Two more key Linux websites hacked

By Lee Kaelin on September 12, 2011, 3:00 PM

The Linux Foundation discovered security breaches late last week on servers hosting Linux.com and LinuxFoundation.org websites and other Linux related sub-domains.

The attacks are believed to be related to the Kernel.org breaches we reported on at the beginning of the month. As a precaution, the foundation has taken all servers offline while they investigate the intrusions although how they were compromised has not currently been released.

"The Linux Foundation made this decision in the best interest of extreme caution and security best practices," they commented in a statement released on Linux.com.

The non-profit group also took the opportunity to apologize for the inconvenience caused but wanted to reassure visitors they were taking the matter very seriously and hope to resume normal services very soon.

Users of the affected websites have been advised to assume passwords and SSH keys have been compromised and should be changed as soon as possible. "If you have reused these passwords on other sites, please change them immediately," they further commented.

All the server infrastructure of Linux.com, LinuxFundation.org and the services associated with them such as Open Printing, Linux Mark and Foundation events will remain offline while administrators complete reinstallation and verification of its servers.

Linux is increasingly facing attacks from hackers in response to what some will consider the rise in popularity of its operating system. In January, reports that the Fedora Project had been the victim of a hacker surfaced and these latest events are doing little to calm concerns made by its users.

Kernel.org's servers have also remained offline since the security breaches were discovered amid alarming concerns now being voiced in regards to the integrity of Git, its version management system.




User Comments: 5

Got something to say? Post a comment
caravel said:

"Git, its package management system"

Correction: It's a version control system, not a package management system.

Linux is increasingly facing attacks from hackers in response to what some will consider the rise in popularity of its operating system. In January, reports that the Fedora Project had been the victim of a hacker surfaced and these latest events are doing little to calm concerns made by its users.

Linux has always been a target for hackers, Linux based servers included, so this is nothing new. Let's not confuse the typical windows malware problems with the hacking of *nix boxes. What does seem new is the apparent negligence and complacency which caused the kernel.org breach.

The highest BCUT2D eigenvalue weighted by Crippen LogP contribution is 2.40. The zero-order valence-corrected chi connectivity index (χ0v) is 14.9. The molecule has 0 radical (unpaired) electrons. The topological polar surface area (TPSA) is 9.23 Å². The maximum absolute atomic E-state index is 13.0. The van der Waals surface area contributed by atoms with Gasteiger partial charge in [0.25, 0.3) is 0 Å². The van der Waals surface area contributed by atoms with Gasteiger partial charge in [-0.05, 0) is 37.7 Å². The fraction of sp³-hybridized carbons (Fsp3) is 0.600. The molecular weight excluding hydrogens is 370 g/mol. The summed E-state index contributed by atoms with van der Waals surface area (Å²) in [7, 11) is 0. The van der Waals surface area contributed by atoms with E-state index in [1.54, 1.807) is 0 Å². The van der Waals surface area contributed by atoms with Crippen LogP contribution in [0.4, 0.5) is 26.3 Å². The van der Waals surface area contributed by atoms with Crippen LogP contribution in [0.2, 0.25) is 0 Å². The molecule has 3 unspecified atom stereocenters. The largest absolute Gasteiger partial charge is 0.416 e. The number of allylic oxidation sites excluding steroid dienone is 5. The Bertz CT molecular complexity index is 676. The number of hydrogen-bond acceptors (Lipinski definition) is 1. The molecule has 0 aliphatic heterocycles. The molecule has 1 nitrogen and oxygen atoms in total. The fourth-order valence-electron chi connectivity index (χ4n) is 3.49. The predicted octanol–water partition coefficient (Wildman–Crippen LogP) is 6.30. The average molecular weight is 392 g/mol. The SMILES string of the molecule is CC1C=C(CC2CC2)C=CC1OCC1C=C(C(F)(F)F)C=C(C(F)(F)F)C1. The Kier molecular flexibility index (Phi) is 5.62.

Update at a linux.com:

*** UPDATE***

We want to thank you for your questions and your support. We hope this FAQ can help address some of your inquiries.

Q: When will Linux Foundation services, such as events, training and Linux.com be back online?

Our team is working around the clock to restore these important services. We are working with authorities and exercising both extreme caution and diligence. Services will begin coming back online in the coming days and will keep you informed every step of the way.

Q: Were passwords stored in plaintext?

The Linux Foundation does not store passwords in plaintext. However an attacker with access to stored password would have direct access to conduct a brute force attack. An in-depth analysis of direct-access brute forcing, as it relates to password strength, can be read at [link] . We encourage you to use extreme caution, as is the case in any security breach, and discontinue the use of that password if you re-use it across other sites.

Q: Does my Linux.com email address work?

Yes, Linux.com email addresses are working and safe to use.

Q: What do you know about the source of the attack?

We are aggressively investigating the source of the attack. Unfortunately, we can't elaborate on this for the time being.

Q: Is there anything I can do to help?

We want to thank everyone who has expressed their support while we address this breach. We ask you to be patient as we do everything possible to restore services as quickly as possible.

Leeky Leeky said:

That is correct Caravel. That error is wholly my fault.

RH00D RH00D said:

Have no fear, caravel is here!

Guest said:

Ohh system hardening does not work on website, This means any one who downloaded, anything from that webiste or visted him, is INFECTES!!!

jobeard jobeard, TS Ambassador, said:

Ohh system hardening does not work on website, This means any one who downloaded, anything from that webiste or visted him, is INFECTES!!!
Sorry - - just not true. Hardening a system is a concept applicable to every system on the planet and has nothing to do with what is installed or how it is used.

[edit] Of course it's over engineered to block inbound ftp if there is no ftpd (server) on that system, but harden it anyway and you can forget it.[/edit]

Load all comments...

Add New Comment

TechSpot Members
Login or sign up for free,
it takes about 30 seconds.
You may also...
Get complete access to the TechSpot community. Join thousands of technology enthusiasts that contribute and share knowledge in our forum. Get a private inbox, upload your own photo gallery and more.